By Erika Webb
Ease accompanies Dr. Betty Creamer into a room. This might explain the delighted clamoring of a classroom full of eighth graders to gather 'round the St. Barnabas Episcopal School Head of School for a photo.
That or the momentary reprieve from a biology test.
The middle school students' reactions to the "principal's" unexpected appearance were a refreshing mixture of adoration and respect.
The Snoopy tie she wore spoke volumes about her approachability.
Dr. Creamer was hired by St. Barnabas in November. At that time she was working in Nigeria where she was head of an international school. Prior to that, she was head of an international school in Casablanca, Morocco.
She expected to be in Morocco for a long time, but visa limitations in the aftermath of the Arab Spring -- a less-than-smooth, or complete, transition from the old authoritarian rule to a new democratic order -- brought a change of plans.
"Not only am I pleased to be at St. Barnabas, but I'm pleased to be in my own country," Dr. Creamer said.
When former Head of School Karen Lyons prepared to retire, a wide search for a new school leader was conducted.
Parents and educators wanted the students to have a broader educational experience.
Who better to oversee that broadening than a woman who has traveled to around 30 countries, absorbing aspects of countless cultures and myriad traditions along the way?
"I want to teach them to appreciate different cultures and to be able to interact with people and go places without fear, be comfortable in a place where people speak another language," Dr. Creamer said.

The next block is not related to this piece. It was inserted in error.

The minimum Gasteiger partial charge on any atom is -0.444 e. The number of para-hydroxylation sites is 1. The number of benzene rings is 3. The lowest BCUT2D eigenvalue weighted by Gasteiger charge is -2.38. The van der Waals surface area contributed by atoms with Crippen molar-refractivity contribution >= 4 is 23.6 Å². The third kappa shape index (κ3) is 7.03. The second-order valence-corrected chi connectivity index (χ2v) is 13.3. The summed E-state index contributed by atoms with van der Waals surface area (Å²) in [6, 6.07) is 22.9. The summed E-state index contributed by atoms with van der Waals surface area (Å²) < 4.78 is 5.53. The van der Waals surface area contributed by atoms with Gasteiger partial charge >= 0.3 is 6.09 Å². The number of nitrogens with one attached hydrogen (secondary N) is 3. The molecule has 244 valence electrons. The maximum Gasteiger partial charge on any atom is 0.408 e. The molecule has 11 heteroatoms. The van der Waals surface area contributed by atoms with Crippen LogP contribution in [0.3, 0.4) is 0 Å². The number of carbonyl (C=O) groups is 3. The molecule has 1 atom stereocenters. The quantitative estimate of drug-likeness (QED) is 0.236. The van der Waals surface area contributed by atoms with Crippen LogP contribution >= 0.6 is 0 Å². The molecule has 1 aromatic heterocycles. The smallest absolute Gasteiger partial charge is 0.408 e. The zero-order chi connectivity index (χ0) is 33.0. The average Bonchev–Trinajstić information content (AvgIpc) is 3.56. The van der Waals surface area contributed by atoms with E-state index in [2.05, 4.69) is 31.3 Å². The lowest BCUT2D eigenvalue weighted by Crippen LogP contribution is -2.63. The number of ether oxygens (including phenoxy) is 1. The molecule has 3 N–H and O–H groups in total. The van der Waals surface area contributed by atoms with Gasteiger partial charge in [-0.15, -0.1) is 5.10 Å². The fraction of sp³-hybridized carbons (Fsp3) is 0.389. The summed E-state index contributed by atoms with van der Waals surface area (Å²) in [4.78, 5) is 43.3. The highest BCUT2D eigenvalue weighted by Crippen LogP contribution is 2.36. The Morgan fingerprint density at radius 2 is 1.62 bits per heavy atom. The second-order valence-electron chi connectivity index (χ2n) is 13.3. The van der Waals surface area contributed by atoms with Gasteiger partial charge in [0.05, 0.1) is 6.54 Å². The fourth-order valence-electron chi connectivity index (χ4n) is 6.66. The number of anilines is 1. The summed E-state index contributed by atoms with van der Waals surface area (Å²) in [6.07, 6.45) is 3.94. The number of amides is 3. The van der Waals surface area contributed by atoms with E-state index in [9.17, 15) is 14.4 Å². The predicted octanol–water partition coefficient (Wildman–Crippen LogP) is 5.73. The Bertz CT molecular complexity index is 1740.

Tolerance is too mere a message for this theologian.
"It's not so much about tolerance, as in 'OK, I'll live with this,'" she said. "I'd rather see (students) celebrate others, ask others 'What is this holiday you celebrate? Why do you do this?'"
Even in our own country, Dr. Creamer noted, there are different traditions and ways of celebrating Christmas -- from when people attend services to when they open presents or what they eat for the holiday meal.
"Even how they decorate the Christmas tree becomes a tradition," she said.
A bond is formed via awareness when children are able to talk about traditions, exchange information about differences or similarities, in their school day, she said.
"In Casablanca, every classroom looked out over the Atlantic Ocean so one of the activities for PE was surfing," Dr. Creamer said.
There, graduating students were trilingual, fluent in English, French and Arabic.
"Today all classes were taught in English. Tomorrow in French," she explained. "It was not unusual to see a blonde-haired, blue-eyed American switch to Arabic to speak to another student in the lunch line."
"Kids are alike and different. We're all part of our culture," Dr. Creamer said. "They're all creative, eager and wonderful in their own ways. At the same time they're different because their families and cultures are different."
Dr. Creamer who also has worked in Japan and Korea said students who spend one year living in another country return "easily two years more mature than their classmates here."
The genuine joy she exudes is born of broad and rich experiences combined with faith.
She has climbed the Great Wall in China, rappelled volcanic cliffs in South Korea and twice visited what was then the Soviet Union, with teenagers.
At Winthrop University, Dr. Creamer studied theater and graduated as a certified teacher. She has taught in public and private schools.
A desire to combine her love of theology with her passion for teaching led her to attend seminaries to obtain her master's and doctorate degrees.
"I've always been interested in theology," she said. "I've really been able to blend it with my love for schools. To me, this is not a job. It's my ministry."